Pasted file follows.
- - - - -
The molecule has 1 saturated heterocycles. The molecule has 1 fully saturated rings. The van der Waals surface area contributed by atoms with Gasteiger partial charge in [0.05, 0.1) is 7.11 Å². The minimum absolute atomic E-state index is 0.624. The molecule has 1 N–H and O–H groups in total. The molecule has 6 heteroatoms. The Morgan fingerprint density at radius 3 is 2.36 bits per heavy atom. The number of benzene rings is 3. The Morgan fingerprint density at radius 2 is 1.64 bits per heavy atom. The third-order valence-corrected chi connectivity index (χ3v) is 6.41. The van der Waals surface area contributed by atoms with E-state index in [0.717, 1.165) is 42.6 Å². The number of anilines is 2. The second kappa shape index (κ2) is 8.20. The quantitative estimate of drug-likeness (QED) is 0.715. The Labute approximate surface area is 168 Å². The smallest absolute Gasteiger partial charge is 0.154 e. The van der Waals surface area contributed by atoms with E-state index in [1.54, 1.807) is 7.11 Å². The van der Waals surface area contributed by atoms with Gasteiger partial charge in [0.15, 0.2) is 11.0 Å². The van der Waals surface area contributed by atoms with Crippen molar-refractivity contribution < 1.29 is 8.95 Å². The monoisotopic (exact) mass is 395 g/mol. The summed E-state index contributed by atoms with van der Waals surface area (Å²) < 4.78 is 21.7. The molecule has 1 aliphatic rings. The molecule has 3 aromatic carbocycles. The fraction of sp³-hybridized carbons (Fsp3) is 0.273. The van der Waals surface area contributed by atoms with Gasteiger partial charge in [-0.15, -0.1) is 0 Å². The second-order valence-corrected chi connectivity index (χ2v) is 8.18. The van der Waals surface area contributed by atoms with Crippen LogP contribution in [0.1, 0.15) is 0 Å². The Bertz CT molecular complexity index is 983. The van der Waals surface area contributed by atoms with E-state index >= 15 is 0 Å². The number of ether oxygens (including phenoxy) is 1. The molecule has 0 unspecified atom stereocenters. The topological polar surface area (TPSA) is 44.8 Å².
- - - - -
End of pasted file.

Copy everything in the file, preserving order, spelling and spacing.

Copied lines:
The molecule has 1 saturated heterocycles. The molecule has 1 fully saturated rings. The van der Waals surface area contributed by atoms with Gasteiger partial charge in [0.05, 0.1) is 7.11 Å². The minimum absolute atomic E-state index is 0.624. The molecule has 1 N–H and O–H groups in total. The molecule has 6 heteroatoms. The Morgan fingerprint density at radius 3 is 2.36 bits per heavy atom. The number of benzene rings is 3. The Morgan fingerprint density at radius 2 is 1.64 bits per heavy atom. The third-order valence-corrected chi connectivity index (χ3v) is 6.41. The van der Waals surface area contributed by atoms with E-state index in [0.717, 1.165) is 42.6 Å². The number of anilines is 2. The second kappa shape index (κ2) is 8.20. The quantitative estimate of drug-likeness (QED) is 0.715. The Labute approximate surface area is 168 Å². The smallest absolute Gasteiger partial charge is 0.154 e. The van der Waals surface area contributed by atoms with E-state index in [1.54, 1.807) is 7.11 Å². The van der Waals surface area contributed by atoms with Gasteiger partial charge in [0.15, 0.2) is 11.0 Å². The van der Waals surface area contributed by atoms with Crippen molar-refractivity contribution < 1.29 is 8.95 Å². The monoisotopic (exact) mass is 395 g/mol. The summed E-state index contributed by atoms with van der Waals surface area (Å²) < 4.78 is 21.7. The molecule has 1 aliphatic rings. The molecule has 3 aromatic carbocycles. The fraction of sp³-hybridized carbons (Fsp3) is 0.273. The van der Waals surface area contributed by atoms with Gasteiger partial charge in [-0.15, -0.1) is 0 Å². The second-order valence-corrected chi connectivity index (χ2v) is 8.18. The van der Waals surface area contributed by atoms with Crippen LogP contribution in [0.1, 0.15) is 0 Å². The Bertz CT molecular complexity index is 983. The van der Waals surface area contributed by atoms with E-state index >= 15 is 0 Å². The number of ether oxygens (including phenoxy) is 1. The molecule has 0 unspecified atom stereocenters. The topological polar surface area (TPSA) is 44.8 Å².